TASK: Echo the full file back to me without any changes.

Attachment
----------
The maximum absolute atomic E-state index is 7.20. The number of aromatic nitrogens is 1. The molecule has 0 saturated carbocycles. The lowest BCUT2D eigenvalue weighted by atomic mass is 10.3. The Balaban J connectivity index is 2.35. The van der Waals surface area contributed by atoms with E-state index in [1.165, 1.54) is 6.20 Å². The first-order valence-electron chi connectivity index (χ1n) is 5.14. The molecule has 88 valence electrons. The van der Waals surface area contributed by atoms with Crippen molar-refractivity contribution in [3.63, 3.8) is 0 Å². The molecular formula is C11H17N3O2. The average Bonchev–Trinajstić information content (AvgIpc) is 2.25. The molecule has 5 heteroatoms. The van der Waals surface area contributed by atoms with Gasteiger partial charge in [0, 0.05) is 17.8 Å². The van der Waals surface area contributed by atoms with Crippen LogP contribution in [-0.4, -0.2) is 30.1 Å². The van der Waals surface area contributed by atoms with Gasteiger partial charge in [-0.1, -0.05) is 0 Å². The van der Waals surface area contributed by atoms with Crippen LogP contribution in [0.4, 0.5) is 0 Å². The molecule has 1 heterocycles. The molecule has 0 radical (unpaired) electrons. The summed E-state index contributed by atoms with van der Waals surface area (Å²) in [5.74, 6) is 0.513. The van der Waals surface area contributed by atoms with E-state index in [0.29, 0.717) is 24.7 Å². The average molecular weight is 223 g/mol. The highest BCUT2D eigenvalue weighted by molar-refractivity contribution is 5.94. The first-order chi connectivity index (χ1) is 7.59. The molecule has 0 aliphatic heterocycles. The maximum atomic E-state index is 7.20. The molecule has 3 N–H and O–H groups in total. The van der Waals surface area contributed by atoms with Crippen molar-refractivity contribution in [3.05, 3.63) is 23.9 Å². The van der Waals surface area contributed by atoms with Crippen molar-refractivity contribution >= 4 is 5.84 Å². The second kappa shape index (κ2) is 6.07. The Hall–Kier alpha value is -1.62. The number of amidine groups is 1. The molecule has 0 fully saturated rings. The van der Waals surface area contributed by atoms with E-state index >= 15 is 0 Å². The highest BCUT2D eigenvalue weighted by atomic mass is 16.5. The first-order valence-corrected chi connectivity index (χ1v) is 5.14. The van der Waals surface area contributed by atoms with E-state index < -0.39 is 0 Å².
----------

The maximum absolute atomic E-state index is 7.20. The number of aromatic nitrogens is 1. The molecule has 0 saturated carbocycles. The lowest BCUT2D eigenvalue weighted by atomic mass is 10.3. The Balaban J connectivity index is 2.35. The van der Waals surface area contributed by atoms with E-state index in [1.165, 1.54) is 6.20 Å². The first-order valence-electron chi connectivity index (χ1n) is 5.14. The molecule has 88 valence electrons. The van der Waals surface area contributed by atoms with Crippen molar-refractivity contribution in [3.63, 3.8) is 0 Å². The molecular formula is C11H17N3O2. The average Bonchev–Trinajstić information content (AvgIpc) is 2.25. The molecule has 5 heteroatoms. The van der Waals surface area contributed by atoms with Gasteiger partial charge in [0, 0.05) is 17.8 Å². The van der Waals surface area contributed by atoms with Crippen LogP contribution in [-0.4, -0.2) is 30.1 Å². The van der Waals surface area contributed by atoms with Gasteiger partial charge in [-0.1, -0.05) is 0 Å². The van der Waals surface area contributed by atoms with Crippen LogP contribution in [0.4, 0.5) is 0 Å². The molecule has 1 heterocycles. The molecule has 0 radical (unpaired) electrons. The summed E-state index contributed by atoms with van der Waals surface area (Å²) in [5.74, 6) is 0.513. The van der Waals surface area contributed by atoms with E-state index in [0.29, 0.717) is 24.7 Å². The average molecular weight is 223 g/mol. The highest BCUT2D eigenvalue weighted by molar-refractivity contribution is 5.94. The first-order chi connectivity index (χ1) is 7.59. The molecule has 0 aliphatic heterocycles. The maximum atomic E-state index is 7.20. The molecule has 3 N–H and O–H groups in total. The van der Waals surface area contributed by atoms with Crippen molar-refractivity contribution in [3.05, 3.63) is 23.9 Å². The van der Waals surface area contributed by atoms with Crippen molar-refractivity contribution >= 4 is 5.84 Å². The second kappa shape index (κ2) is 6.07. The Hall–Kier alpha value is -1.62. The number of amidine groups is 1. The molecule has 0 fully saturated rings. The van der Waals surface area contributed by atoms with E-state index >= 15 is 0 Å². The highest BCUT2D eigenvalue weighted by atomic mass is 16.5. The first-order valence-corrected chi connectivity index (χ1v) is 5.14. The van der Waals surface area contributed by atoms with E-state index < -0.39 is 0 Å².